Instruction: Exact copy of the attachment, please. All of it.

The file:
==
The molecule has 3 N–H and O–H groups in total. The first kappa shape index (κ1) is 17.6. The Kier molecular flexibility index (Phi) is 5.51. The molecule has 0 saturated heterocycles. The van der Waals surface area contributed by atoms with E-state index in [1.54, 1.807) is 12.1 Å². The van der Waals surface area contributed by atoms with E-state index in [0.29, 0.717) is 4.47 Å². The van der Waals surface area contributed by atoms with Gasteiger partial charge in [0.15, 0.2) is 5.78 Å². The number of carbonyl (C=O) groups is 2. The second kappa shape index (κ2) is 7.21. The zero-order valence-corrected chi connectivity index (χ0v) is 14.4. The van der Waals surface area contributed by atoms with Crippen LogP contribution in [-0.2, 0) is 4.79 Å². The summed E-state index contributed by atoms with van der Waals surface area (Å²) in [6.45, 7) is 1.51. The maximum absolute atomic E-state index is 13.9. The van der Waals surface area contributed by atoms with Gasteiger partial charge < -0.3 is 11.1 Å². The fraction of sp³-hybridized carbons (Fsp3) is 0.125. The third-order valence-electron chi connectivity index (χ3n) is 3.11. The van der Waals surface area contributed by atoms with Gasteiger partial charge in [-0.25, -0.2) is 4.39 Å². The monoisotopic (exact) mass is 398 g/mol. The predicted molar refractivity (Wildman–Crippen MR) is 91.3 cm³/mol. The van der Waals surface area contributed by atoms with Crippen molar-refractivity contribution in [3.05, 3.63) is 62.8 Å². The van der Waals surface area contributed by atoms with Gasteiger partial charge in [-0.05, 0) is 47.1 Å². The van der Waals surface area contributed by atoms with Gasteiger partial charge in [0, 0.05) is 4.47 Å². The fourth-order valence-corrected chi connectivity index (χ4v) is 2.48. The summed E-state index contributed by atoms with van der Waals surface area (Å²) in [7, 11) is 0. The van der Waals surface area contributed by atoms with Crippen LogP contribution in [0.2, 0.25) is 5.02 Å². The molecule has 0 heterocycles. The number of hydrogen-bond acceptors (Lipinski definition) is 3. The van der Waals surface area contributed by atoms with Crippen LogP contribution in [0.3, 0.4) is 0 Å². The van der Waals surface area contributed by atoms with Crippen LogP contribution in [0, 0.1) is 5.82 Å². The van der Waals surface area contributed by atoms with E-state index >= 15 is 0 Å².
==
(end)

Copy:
The molecule has 3 N–H and O–H groups in total. The first kappa shape index (κ1) is 17.6. The Kier molecular flexibility index (Phi) is 5.51. The molecule has 0 saturated heterocycles. The van der Waals surface area contributed by atoms with E-state index in [1.54, 1.807) is 12.1 Å². The van der Waals surface area contributed by atoms with E-state index in [0.29, 0.717) is 4.47 Å². The van der Waals surface area contributed by atoms with Gasteiger partial charge in [0.15, 0.2) is 5.78 Å². The number of carbonyl (C=O) groups is 2. The second kappa shape index (κ2) is 7.21. The zero-order valence-corrected chi connectivity index (χ0v) is 14.4. The van der Waals surface area contributed by atoms with Crippen LogP contribution in [-0.2, 0) is 4.79 Å². The summed E-state index contributed by atoms with van der Waals surface area (Å²) in [6.45, 7) is 1.51. The maximum absolute atomic E-state index is 13.9. The van der Waals surface area contributed by atoms with Gasteiger partial charge < -0.3 is 11.1 Å². The fraction of sp³-hybridized carbons (Fsp3) is 0.125. The third-order valence-electron chi connectivity index (χ3n) is 3.11. The van der Waals surface area contributed by atoms with Gasteiger partial charge in [-0.25, -0.2) is 4.39 Å². The monoisotopic (exact) mass is 398 g/mol. The predicted molar refractivity (Wildman–Crippen MR) is 91.3 cm³/mol. The van der Waals surface area contributed by atoms with Crippen molar-refractivity contribution in [3.05, 3.63) is 62.8 Å². The van der Waals surface area contributed by atoms with Gasteiger partial charge in [-0.05, 0) is 47.1 Å². The van der Waals surface area contributed by atoms with Gasteiger partial charge in [0, 0.05) is 4.47 Å². The fourth-order valence-corrected chi connectivity index (χ4v) is 2.48. The summed E-state index contributed by atoms with van der Waals surface area (Å²) in [7, 11) is 0. The van der Waals surface area contributed by atoms with Crippen LogP contribution in [0.2, 0.25) is 5.02 Å². The molecule has 0 heterocycles. The number of hydrogen-bond acceptors (Lipinski definition) is 3. The van der Waals surface area contributed by atoms with Crippen LogP contribution in [0.3, 0.4) is 0 Å². The van der Waals surface area contributed by atoms with Crippen LogP contribution in [0, 0.1) is 5.82 Å². The van der Waals surface area contributed by atoms with E-state index >= 15 is 0 Å².